In a twist of touring, when the Australians toured New Zealand in 1878, Southland were the first side to take them on. This gave Southland the unique honour of being the last side to play England before the first Tests, and the first international side to play Australia after the first Tests. Not bad for the southernmost cricket association. Unfortunately for Southland their performance didn’t improve in the time between hosting these international sides: Australia won by an innings and 139 runs after Charles Bannerman hit 125 and Fred Spofforth took 14 wickets in the first innings. In a show of generosity to their hosts, Spofforth didn’t bowl at all in the second innings.
The 1878 Australians didn’t enjoy quite as successful a tour as the All England XI. While they inflicted serious defeats on Southland, Wellington and Auckland, Otago and Oamaru held out for draws. However the most incredible result of the tour was against Canterbury, the formative powerhouse of New Zealand cricket. Where the other domestic sides followed the pattern of the All England tour and played 22 against Australia’s 11, Canterbury were deemed to be serious-enough competition to play just 15. Part of the reason for Canterbury’s early dominance of cricket in New Zealand, and their performance in this match, may have been due to their selection strategy: of Canterbury’s 15, only John Fowler was NZ-born and another member of the side was William Rees, WG Grace’s cousin. After bowling the highly-touted Australians out for just 46 in the first innings, Canterbury went on to win the historic match by 6 wickets.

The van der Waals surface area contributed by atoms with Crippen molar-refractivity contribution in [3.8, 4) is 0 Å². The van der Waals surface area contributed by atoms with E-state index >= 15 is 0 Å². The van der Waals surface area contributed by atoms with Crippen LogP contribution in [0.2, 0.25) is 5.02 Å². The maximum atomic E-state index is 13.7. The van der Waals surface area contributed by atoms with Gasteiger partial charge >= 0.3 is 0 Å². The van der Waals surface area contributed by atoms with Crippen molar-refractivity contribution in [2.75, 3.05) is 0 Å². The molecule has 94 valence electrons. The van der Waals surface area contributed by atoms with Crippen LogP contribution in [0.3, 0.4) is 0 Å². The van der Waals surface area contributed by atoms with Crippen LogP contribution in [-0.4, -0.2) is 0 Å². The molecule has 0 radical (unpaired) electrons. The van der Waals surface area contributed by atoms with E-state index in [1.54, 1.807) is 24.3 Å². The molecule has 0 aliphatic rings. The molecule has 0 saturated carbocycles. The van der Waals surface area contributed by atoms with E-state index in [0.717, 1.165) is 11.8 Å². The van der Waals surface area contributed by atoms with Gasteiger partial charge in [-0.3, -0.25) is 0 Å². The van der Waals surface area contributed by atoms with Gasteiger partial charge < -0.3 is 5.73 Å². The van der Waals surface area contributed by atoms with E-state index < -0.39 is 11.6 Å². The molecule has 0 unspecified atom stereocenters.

There was a time when a scrapbook was part and parcel of a sports’ fan’s everyday life. In a time before the internet and TV there was just the radio and newspapers. All over the world, people would listen to live match commentaries hissing through the ether from the other side of the globe and, for the next day or two afterwards, would eagerly read newspapers seeking confirmation and elaboration about what they had heard. Inevitably many of them would cut out those reports and carefully glue them in a scrapbook (how many school exercise books served this useful purpose!) and from them create their own lists of statistics, thoughts and memories.
Of course, now it is very different. We have countless websites that connect us immediately, and in remarkable detail, with the world of cricket. We can stream games, search statistics and read opinions in a flash. We can tweet more information in a day than we would pick up in six months (and only then after hard searching) thirty or forty years ago. For better or worse, it was different then and the New Zealand Cricket Museum has boxes of scrapbooks that confirm this. Some of them were compiled by the players themselves, documenting their tours to far-off lands or cataloguing a particular domestic season. Others were compiled by fans of the game, and it’s one of those we’ve chosen to write about.